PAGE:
A former employee with the Department of Homeland Security says the federal government shut down a program that could have tipped off authorities to the terrorist attack in San Bernardino, California.

Philip Haney, a founding member of the DHS in 2003 who worked for the Customs and Border Protection’s Intelligence Review Unit and the National Targeting Center, said part of his job entailed monitoring individuals with potential ties to terror who wanted to come into the United States. He and his team honed in on a global Islamic group, Tablighi Jamaat, an offshoot of the Deobandi movement.

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But Haney, in an interview Thursday night with the Fox News Channel’s Megyn Kelly, said that about a year into their investigation, the Homeland Security’s Office for Civil Rights and Civil Liberties and the State Department shut down his efforts for fear of profiling Muslims.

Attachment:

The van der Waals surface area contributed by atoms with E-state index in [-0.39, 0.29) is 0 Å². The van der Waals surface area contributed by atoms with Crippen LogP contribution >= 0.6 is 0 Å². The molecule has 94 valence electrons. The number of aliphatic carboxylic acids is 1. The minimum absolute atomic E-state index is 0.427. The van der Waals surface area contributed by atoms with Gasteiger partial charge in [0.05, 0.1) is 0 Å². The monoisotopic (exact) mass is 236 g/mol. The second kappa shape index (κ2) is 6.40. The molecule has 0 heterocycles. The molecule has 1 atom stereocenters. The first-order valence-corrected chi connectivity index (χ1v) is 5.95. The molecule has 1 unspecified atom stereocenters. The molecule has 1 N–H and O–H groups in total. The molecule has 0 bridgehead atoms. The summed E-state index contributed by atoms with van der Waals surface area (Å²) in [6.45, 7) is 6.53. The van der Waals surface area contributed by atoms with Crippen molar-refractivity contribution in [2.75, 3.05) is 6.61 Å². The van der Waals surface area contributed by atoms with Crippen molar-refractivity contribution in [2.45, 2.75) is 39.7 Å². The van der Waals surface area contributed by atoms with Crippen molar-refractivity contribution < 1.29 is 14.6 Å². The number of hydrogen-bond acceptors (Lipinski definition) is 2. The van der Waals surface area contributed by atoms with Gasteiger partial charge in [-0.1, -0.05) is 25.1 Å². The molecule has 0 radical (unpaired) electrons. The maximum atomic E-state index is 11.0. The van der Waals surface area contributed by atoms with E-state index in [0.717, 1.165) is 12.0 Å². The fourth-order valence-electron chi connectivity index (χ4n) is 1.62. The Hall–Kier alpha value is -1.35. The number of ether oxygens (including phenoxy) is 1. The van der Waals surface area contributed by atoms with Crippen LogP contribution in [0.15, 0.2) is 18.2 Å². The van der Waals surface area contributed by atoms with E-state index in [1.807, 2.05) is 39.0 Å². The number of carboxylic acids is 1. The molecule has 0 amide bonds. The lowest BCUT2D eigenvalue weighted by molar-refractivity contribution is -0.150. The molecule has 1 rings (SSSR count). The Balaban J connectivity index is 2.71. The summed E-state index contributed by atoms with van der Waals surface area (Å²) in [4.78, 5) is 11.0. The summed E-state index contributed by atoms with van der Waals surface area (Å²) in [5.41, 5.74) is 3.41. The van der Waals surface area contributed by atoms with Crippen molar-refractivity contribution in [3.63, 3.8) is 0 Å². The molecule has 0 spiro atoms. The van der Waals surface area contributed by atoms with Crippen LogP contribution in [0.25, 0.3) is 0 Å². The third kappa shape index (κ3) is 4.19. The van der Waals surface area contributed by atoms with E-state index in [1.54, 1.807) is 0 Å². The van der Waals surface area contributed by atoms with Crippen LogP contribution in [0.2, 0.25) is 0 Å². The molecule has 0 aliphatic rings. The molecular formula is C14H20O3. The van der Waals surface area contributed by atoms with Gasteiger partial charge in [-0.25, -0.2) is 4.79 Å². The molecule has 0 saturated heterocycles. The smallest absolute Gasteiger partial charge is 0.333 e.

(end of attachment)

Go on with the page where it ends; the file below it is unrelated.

The kicker is this: The monitoring could have prevented the recent San Bernardino, California, terror attack committed by Syed Farook and Tashfeen Malik, he said.

In addition to shuttering the program, Haney said feds destroyed 67 of his team’s records. He noted that a Southern California mosque that Farook attended is part of the movement his team was watching.

“[These records] may have thwarted last week’s attack,” Haney said told Kelly.

He went on: “Either Syed would have been put on the no-fly list because [of] association with the mosque, and/or the K-1 visa that his wife was given may have been denied because of his association with a known [terror-tied] organization.”

Haney said he tried to notify Congress and the inspector general of the details surrounding his shuttered program, but his bosses retaliated against his whistleblowing and pulled his security clearance.

Homeland Security issued a brief response to Haney’s claims, telling Fox News his story had holes while offering no details. Federal officials had previously awarded Haney a commendation letter for identifying 300 suspected terrorists.

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Marc Thiessen, a frequent Fox News pundit and a former speechwriter for President George W. Bush, called the episode an example of political correctness run amok.

“[The government] didn’t want to profile a Muslim group, this Muslim mosque … [and that shows] political correctness kills,” Thiessen said in the same Fox News segment.

 

 

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